As I walk down the street to yet another doctor’s appointment, I notice a few things. Things I really haven’t noticed before, I notice the cracks in the sidewalk and the harsh downward slope from the building to the road. I notice my feet and how they more shuffle than stride. I notice people going around me because I don’t walk fast enough for them. I wonder why these things have never really crossed my mind before. The wind is blowing as I walk between two buildings and I feel like I’m in some sort of vortex, the buildings creating a wind tunnel around me. It seems I have to push through the wind to make it to where I’m going. My hands are in the pockets of my jacket and my head is down. Then it hits me, my head is down. I have never been one to walk with my head down, with my shoulders hunched. My head was always up, looking ahead, facing the world in front of me and whatever it threw my way. My hands were always at my side, swaying to the movements of my feet as I took strong confident steps, knowing that nobody or nothing could stop me. I used to be strong. I used to be confident. Now I am a shell of who I once was, a shadow of who I used to be.
On that short walk to the front door I must have picked my head up ten times trying to stand tall and confident, however, within moments I was hunched back down looking at the ground. I kept telling myself it was the wind, but I was lying to myself. The wind was annoying, but not strong enough to have to block my face from it.
“Stand up tall, look at the world,” I kept repeating in my head. I would change my posture, change my stride. I would pull my shoulders back and pick my chin up. I swung my arms like I was on some cat walk, trying to find some remanence of my former self. “One step at a time,” I thought. Then someone would walk by me and I would drop my eyes, ashamed of the person I was, ashamed of how little I had improved in the months since I had my lung transplant. I couldn’t stride, my body was weak and shaky still, making me wobble on the uneven sidewalk. I couldn’t look people in the eyes because I couldn’t look myself in the eyes.
I didn't know how to be that person anymore. I didn't feel like that person anymore. I had a lung transplant nearly a year ago, a whole fucking year. Yet, I don’t feel that much better. I knew how to work my old body and I say “old body” because everything about my body was different then. My body is skinny and awkward, while my face is chubby and hairy. I have to keep something on my head at all times because my hair has completely fallen out on the sides. Probably the back too, but I don’t waste my time trying to look and torture myself further. On any given day I look three to six months pregnant. I always have tremors, making me look like an alcoholic or some sort of drug addict. Well, I suppose I am, with all the medication I have to take every day, they cause all of the side effects. The medicine takes away as much as it gives. It gives me life while taking away who I was, who I am.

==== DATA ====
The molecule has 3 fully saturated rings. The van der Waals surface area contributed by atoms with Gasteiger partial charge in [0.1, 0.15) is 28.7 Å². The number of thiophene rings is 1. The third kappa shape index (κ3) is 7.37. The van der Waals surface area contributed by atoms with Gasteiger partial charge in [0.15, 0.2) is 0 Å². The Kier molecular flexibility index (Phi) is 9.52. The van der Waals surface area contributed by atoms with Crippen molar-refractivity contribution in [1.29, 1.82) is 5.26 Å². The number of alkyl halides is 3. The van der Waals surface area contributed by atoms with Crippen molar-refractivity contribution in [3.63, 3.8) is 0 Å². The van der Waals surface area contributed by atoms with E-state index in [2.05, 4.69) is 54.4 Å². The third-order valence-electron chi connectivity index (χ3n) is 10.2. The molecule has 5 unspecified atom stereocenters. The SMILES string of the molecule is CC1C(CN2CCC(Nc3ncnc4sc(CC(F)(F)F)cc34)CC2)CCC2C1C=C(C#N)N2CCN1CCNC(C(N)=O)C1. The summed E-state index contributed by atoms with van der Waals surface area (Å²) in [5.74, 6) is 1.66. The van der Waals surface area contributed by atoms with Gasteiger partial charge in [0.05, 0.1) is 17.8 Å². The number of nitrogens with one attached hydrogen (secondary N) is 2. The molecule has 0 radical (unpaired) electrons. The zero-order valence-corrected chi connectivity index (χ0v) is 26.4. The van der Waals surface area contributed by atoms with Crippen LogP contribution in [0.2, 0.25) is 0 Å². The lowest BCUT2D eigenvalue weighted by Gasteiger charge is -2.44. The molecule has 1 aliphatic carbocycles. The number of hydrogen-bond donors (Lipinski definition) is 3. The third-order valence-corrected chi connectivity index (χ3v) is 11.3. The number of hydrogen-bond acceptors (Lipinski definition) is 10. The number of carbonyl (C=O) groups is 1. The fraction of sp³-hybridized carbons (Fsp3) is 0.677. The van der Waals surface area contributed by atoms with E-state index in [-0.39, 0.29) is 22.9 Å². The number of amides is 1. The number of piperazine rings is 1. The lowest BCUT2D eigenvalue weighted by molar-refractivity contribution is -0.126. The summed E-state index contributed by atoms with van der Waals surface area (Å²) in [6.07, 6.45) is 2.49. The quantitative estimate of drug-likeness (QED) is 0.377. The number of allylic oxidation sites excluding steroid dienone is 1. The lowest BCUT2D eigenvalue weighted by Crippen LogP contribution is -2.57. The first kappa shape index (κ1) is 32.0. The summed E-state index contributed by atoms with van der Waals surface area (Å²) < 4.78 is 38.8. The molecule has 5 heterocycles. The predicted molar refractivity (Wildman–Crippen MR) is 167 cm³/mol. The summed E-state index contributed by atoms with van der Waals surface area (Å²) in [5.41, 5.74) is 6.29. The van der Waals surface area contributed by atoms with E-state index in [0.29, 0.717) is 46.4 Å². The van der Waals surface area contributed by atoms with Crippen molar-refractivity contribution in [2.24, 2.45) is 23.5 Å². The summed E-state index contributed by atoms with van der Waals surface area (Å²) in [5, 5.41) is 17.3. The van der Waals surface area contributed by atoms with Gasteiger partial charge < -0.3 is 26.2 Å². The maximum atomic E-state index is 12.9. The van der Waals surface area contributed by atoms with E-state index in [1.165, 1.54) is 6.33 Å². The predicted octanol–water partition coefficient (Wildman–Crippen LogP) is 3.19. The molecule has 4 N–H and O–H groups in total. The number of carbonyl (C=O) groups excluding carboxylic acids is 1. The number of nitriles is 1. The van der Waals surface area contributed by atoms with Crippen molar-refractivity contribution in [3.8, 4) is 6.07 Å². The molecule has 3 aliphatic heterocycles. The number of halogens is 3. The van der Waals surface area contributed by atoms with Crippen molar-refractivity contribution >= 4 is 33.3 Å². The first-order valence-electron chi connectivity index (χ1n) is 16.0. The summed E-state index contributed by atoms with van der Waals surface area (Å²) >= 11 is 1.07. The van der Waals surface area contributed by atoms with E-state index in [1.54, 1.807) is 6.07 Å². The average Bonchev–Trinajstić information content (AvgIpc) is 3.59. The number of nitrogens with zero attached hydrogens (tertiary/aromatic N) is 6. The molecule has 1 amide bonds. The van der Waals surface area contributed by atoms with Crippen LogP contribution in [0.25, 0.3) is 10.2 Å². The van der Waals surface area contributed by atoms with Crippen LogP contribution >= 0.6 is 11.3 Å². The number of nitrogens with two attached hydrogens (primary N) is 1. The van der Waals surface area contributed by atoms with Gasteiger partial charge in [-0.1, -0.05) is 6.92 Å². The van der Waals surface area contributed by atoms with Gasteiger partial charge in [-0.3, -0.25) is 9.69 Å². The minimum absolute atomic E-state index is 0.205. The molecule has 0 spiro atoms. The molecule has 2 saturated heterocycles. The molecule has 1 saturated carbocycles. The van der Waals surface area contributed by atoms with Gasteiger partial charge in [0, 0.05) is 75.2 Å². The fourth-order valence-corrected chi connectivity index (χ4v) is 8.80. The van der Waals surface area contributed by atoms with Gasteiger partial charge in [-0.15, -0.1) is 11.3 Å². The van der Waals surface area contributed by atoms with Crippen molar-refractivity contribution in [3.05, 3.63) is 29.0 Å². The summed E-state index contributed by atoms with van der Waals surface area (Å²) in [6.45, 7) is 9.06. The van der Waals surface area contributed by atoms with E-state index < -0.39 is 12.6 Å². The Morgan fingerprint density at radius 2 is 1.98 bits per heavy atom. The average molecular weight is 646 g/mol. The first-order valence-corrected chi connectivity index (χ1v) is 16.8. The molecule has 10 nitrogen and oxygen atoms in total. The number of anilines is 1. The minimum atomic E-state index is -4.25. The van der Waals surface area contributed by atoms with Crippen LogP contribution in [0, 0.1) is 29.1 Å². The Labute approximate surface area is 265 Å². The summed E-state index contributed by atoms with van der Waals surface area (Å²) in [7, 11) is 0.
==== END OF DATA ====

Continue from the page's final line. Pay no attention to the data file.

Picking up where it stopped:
All of these things cross my mind in my ten minute walk. I’m embarrassed of the person I am. I’m jealous of the person I was. I feel selfish and unappreciative for the life I have. I know I am wrong for this, but I am emotionally and mentally spent. I have taken three steps forward and two to four steps backward for months and months. However, what I constantly remind myself is how far I’ve come. I try to forget how far I still have to go; I try to take it one day at a time. No one cared when I was the pretty, witty girl. No one told me how inspirational I was and how much they looked up to the body I worked so hard for, or the make-up I had done so flawlessly. No one cares when you’re confident if you’re beautiful. It’s something I hear quite often now, how strong I am. How inspirational I am. I feel like a fraud, I feel like I’m tricking people. I don’t feel strong and I certainly don’t feel inspirational. Especially not from the indentation I have made on my couch cushion. I feel like I was given this second chance at life and I don’t know what to do with it anymore. Someone died so I could live and I’m squandering it away.
I’ve made it to the elevator inside and I notice someone’s shoes and realize I’m looking down at the ground again. I notice my arms are hugging across my chest trying to protect myself and my fragile body. I am scrunched up trying to take up as little space as possible; I am trying to be unnoticed. I take a breath in and quietly release it. I pick my head up and uncross my arms; I straighten my back and shoulders. I look up at the man wearing the grey canvas shoes and I smile at him. “Good morning,” I say. “I like your shoes.” I keep my head up and look around as other people join us to wait; I make eye contact with all of those I can. I notice the ones looking down and I wonder why. They can feel me looking at them and glance up, I smile at them too. I started humming a nameless tune; I know I can do this. I just have to keep my face up to the journey out in front of me and stop tripping myself up with what’s below and forget about what’s behind.